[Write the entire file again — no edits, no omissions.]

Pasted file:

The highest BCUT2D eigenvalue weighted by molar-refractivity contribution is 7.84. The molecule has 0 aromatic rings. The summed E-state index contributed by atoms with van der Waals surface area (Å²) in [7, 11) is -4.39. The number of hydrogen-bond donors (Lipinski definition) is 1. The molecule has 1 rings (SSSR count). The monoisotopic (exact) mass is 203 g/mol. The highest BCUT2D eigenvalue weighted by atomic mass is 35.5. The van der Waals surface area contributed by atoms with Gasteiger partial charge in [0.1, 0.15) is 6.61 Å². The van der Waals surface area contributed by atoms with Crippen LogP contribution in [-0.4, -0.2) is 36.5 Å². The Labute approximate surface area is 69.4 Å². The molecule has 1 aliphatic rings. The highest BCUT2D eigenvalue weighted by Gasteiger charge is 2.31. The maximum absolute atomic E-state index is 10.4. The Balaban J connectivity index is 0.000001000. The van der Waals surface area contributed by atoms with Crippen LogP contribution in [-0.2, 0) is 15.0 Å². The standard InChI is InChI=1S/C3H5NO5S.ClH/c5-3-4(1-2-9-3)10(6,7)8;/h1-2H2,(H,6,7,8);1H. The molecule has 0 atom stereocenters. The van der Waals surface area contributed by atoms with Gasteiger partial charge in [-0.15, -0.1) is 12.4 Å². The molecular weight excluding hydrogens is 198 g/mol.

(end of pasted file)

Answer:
The highest BCUT2D eigenvalue weighted by molar-refractivity contribution is 7.84. The molecule has 0 aromatic rings. The summed E-state index contributed by atoms with van der Waals surface area (Å²) in [7, 11) is -4.39. The number of hydrogen-bond donors (Lipinski definition) is 1. The molecule has 1 rings (SSSR count). The monoisotopic (exact) mass is 203 g/mol. The highest BCUT2D eigenvalue weighted by atomic mass is 35.5. The van der Waals surface area contributed by atoms with Gasteiger partial charge in [0.1, 0.15) is 6.61 Å². The van der Waals surface area contributed by atoms with Crippen LogP contribution in [-0.4, -0.2) is 36.5 Å². The Labute approximate surface area is 69.4 Å². The molecule has 1 aliphatic rings. The highest BCUT2D eigenvalue weighted by Gasteiger charge is 2.31. The maximum absolute atomic E-state index is 10.4. The Balaban J connectivity index is 0.000001000. The van der Waals surface area contributed by atoms with Crippen LogP contribution in [-0.2, 0) is 15.0 Å². The standard InChI is InChI=1S/C3H5NO5S.ClH/c5-3-4(1-2-9-3)10(6,7)8;/h1-2H2,(H,6,7,8);1H. The molecule has 0 atom stereocenters. The van der Waals surface area contributed by atoms with Gasteiger partial charge in [-0.15, -0.1) is 12.4 Å². The molecular weight excluding hydrogens is 198 g/mol.